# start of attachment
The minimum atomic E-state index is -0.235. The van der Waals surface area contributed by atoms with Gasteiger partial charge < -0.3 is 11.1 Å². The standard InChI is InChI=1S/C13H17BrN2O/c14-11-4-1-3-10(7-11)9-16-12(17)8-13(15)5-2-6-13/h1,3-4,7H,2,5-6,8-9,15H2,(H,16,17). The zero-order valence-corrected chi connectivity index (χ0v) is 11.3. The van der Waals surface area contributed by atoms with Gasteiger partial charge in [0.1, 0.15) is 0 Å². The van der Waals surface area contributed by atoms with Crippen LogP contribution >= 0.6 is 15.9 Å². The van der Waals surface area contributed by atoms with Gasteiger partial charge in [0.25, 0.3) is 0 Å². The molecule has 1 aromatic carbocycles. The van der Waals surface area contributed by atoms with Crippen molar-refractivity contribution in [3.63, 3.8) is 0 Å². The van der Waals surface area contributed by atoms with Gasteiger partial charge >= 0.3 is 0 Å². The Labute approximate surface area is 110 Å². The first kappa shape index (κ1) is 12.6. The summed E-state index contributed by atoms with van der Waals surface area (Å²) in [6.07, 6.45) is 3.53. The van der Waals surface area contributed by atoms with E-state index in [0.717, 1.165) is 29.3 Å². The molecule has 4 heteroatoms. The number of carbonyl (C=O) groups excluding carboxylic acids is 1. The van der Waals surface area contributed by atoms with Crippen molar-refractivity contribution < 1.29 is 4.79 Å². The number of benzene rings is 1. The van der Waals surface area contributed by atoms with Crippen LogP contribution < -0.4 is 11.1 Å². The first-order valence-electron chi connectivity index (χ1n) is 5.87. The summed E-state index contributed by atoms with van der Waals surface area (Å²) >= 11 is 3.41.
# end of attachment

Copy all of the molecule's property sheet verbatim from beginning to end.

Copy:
The minimum atomic E-state index is -0.235. The van der Waals surface area contributed by atoms with Gasteiger partial charge < -0.3 is 11.1 Å². The standard InChI is InChI=1S/C13H17BrN2O/c14-11-4-1-3-10(7-11)9-16-12(17)8-13(15)5-2-6-13/h1,3-4,7H,2,5-6,8-9,15H2,(H,16,17). The zero-order valence-corrected chi connectivity index (χ0v) is 11.3. The van der Waals surface area contributed by atoms with Gasteiger partial charge in [0.1, 0.15) is 0 Å². The van der Waals surface area contributed by atoms with Crippen LogP contribution >= 0.6 is 15.9 Å². The van der Waals surface area contributed by atoms with Gasteiger partial charge in [0.25, 0.3) is 0 Å². The molecule has 1 aromatic carbocycles. The van der Waals surface area contributed by atoms with Crippen molar-refractivity contribution in [3.63, 3.8) is 0 Å². The van der Waals surface area contributed by atoms with Gasteiger partial charge >= 0.3 is 0 Å². The Labute approximate surface area is 110 Å². The first kappa shape index (κ1) is 12.6. The summed E-state index contributed by atoms with van der Waals surface area (Å²) in [6.07, 6.45) is 3.53. The van der Waals surface area contributed by atoms with E-state index in [0.717, 1.165) is 29.3 Å². The molecule has 4 heteroatoms. The number of carbonyl (C=O) groups excluding carboxylic acids is 1. The van der Waals surface area contributed by atoms with Crippen molar-refractivity contribution < 1.29 is 4.79 Å². The number of benzene rings is 1. The van der Waals surface area contributed by atoms with Crippen LogP contribution < -0.4 is 11.1 Å². The first-order valence-electron chi connectivity index (χ1n) is 5.87. The summed E-state index contributed by atoms with van der Waals surface area (Å²) >= 11 is 3.41.